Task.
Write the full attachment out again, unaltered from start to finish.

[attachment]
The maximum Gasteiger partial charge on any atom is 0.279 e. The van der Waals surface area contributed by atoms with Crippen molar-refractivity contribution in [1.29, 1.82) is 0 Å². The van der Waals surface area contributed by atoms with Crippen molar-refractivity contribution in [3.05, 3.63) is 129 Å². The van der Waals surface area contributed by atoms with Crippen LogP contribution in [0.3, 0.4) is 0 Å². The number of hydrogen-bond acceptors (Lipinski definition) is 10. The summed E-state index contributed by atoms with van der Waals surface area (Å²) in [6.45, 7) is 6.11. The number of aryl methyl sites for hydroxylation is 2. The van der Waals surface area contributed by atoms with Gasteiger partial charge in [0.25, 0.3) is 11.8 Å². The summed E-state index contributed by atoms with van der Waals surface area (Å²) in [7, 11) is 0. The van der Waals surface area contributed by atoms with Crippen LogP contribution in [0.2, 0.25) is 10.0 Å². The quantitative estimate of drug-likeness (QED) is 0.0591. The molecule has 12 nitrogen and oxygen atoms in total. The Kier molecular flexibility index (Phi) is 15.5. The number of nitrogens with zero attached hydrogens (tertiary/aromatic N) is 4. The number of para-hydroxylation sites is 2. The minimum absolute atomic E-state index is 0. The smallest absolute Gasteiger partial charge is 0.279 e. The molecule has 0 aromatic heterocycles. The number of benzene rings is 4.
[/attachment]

The maximum Gasteiger partial charge on any atom is 0.279 e. The van der Waals surface area contributed by atoms with Crippen molar-refractivity contribution in [1.29, 1.82) is 0 Å². The van der Waals surface area contributed by atoms with Crippen molar-refractivity contribution in [3.05, 3.63) is 129 Å². The van der Waals surface area contributed by atoms with Crippen LogP contribution in [0.3, 0.4) is 0 Å². The number of hydrogen-bond acceptors (Lipinski definition) is 10. The summed E-state index contributed by atoms with van der Waals surface area (Å²) in [6.45, 7) is 6.11. The number of aryl methyl sites for hydroxylation is 2. The van der Waals surface area contributed by atoms with Gasteiger partial charge in [0.25, 0.3) is 11.8 Å². The summed E-state index contributed by atoms with van der Waals surface area (Å²) in [7, 11) is 0. The van der Waals surface area contributed by atoms with Crippen LogP contribution in [0.2, 0.25) is 10.0 Å². The quantitative estimate of drug-likeness (QED) is 0.0591. The molecule has 12 nitrogen and oxygen atoms in total. The Kier molecular flexibility index (Phi) is 15.5. The number of nitrogens with zero attached hydrogens (tertiary/aromatic N) is 4. The number of para-hydroxylation sites is 2. The minimum absolute atomic E-state index is 0. The smallest absolute Gasteiger partial charge is 0.279 e. The molecule has 0 aromatic heterocycles. The number of benzene rings is 4.